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April 6, 2020


UTC to Continue Engaging with FCC as Agency Tees Up Final 6 GHz Order

UTC is committed to continue engaging with the Federal Communications Commission (FCC, the Commission) over the next two weeks as the agency prepares to vote on its draft order allowing unlicensed operations in the 6 GHz band.

The FCC last week released its draft order; it plans to vote on the proposal at its April 23 open meeting.

According to the FCC, the final rule will:

  • Permit two types of unlicensed operations which they claim will protect incumbent services that operate in distinct parts of the 6 GHz band:
    • Across the entire 1,200 megahertz of the 6 GHz band, unlicensed access points would be permitted to operate at lower power restricted to indoor use, without an automated frequency control (AFC) system.
    • In the 5.925-6.425 GHz and 6.525-6.875 GHz sub-bands, unlicensed access points would be permitted to transmit both indoors and outdoors under the control of an AFC system at standard power levels that are currently permitted in the 5 GHz band.
  • Permit client devices to operate across the 6 GHz band only under the control of either a standard power (indoors or outdoors) or low power indoor access point.

The FCC is also proposing to issue a further notice of proposed rulemaking that proposes to permit unlicensed devices to operate both indoors and outdoors across the entire 6 GHz band at very low power, which they claim will prevent harmful interference.

In addition, the agency also seeks comment on increasing the transmit power of indoor access points that operate without an AFC.

While UTC is still reviewing the draft order, a summary of the order is available here:

In response to several press inquiries, UTC Senior Vice President of Government and External Affairs Sharla Artz issued the following statement:

“We have and will continue to provide the FCC with technical detail demonstrating the very real interference potential from unlicensed use across all parts of the band and the need for thoroughly tested automated frequency coordination (AFC) to protect incumbent users. While we appreciate the FCC proposing to require AFC for the standard-power access points, these measures must also be applied to all unlicensed devices in the band to prevent interference to mission-critical utility communications systems. We are also concerned that the FCC is planning to allow low-power indoor unlicensed operations across the entire 1200 MHz of the band. In addition, we are concerned that the draft would allow unlicensed devices to operate at power levels that would cause unacceptable levels of interference to vital utility communications systems. We have and will continue to engage with the FCC and interested stakeholders to develop technical requirements that adequately protect critical infrastructure incumbents and allow unlicensed operations to use in the band.”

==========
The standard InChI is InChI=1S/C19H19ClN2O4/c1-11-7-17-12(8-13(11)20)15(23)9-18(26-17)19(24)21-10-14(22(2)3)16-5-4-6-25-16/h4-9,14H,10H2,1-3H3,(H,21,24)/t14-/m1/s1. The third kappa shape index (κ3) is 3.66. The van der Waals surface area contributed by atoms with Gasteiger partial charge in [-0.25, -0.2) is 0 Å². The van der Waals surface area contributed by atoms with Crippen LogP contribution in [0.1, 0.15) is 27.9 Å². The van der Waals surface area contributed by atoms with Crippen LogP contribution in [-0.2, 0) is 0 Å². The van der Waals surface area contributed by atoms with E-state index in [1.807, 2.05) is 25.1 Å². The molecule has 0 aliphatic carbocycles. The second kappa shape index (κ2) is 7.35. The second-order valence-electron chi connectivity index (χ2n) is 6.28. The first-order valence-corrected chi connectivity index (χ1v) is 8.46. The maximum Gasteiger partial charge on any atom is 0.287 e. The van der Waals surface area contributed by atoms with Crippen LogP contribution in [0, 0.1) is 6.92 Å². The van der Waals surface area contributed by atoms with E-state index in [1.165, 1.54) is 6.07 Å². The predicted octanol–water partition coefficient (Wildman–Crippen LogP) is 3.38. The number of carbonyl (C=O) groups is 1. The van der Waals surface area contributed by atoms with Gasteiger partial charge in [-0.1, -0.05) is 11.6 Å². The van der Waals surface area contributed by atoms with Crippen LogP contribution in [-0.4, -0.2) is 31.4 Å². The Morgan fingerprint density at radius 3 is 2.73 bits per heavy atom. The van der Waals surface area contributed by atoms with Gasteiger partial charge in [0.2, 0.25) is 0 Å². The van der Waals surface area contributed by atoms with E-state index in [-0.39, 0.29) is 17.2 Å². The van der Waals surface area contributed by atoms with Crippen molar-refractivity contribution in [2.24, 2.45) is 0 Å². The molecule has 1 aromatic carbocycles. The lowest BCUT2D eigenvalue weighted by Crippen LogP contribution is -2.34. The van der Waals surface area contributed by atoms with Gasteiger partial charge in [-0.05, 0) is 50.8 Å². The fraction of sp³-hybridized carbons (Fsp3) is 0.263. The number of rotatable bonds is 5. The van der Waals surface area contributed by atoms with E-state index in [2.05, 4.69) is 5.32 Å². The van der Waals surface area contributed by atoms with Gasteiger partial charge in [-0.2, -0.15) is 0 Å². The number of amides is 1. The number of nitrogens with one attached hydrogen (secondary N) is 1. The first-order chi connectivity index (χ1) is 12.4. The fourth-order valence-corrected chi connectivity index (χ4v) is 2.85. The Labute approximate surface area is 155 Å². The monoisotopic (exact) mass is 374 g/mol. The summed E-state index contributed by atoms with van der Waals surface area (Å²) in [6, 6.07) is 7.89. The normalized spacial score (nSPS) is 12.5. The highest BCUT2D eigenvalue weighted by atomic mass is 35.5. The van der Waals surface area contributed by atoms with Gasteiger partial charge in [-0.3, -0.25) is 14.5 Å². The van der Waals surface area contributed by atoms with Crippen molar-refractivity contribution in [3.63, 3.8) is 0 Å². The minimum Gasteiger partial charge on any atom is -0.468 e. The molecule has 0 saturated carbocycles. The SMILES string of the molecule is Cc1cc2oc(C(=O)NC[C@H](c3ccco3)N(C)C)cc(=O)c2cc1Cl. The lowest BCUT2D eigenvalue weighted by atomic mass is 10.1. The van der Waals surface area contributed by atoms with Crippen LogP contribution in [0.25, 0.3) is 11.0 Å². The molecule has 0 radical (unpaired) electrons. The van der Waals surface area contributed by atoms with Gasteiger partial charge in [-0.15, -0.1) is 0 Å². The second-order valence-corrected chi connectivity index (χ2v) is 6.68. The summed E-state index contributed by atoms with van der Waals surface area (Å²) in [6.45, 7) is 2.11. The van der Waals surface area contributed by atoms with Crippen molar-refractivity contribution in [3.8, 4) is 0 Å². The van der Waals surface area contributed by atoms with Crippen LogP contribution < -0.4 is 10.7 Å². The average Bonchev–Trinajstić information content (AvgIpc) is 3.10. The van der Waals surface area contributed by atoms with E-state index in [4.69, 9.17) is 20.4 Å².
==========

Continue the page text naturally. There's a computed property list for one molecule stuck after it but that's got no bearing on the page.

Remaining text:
In related news, UTC and allied trade associations the Edison Electric Institute, American Gas Association, American Public Power Association, American Water Works Association, the National Rural Electric Cooperative Association, and the Nuclear Energy Institute held a meeting on March 26 with members of the FCC’s Office of Engineering and Technology (OET).

The meeting was an opportunity to review our responses to criticisms of the study we submitted in January which demonstrated that the 6 GHz rule, as proposed, would likely result in interference to nearly all incumbent microwave systems in the Houston area.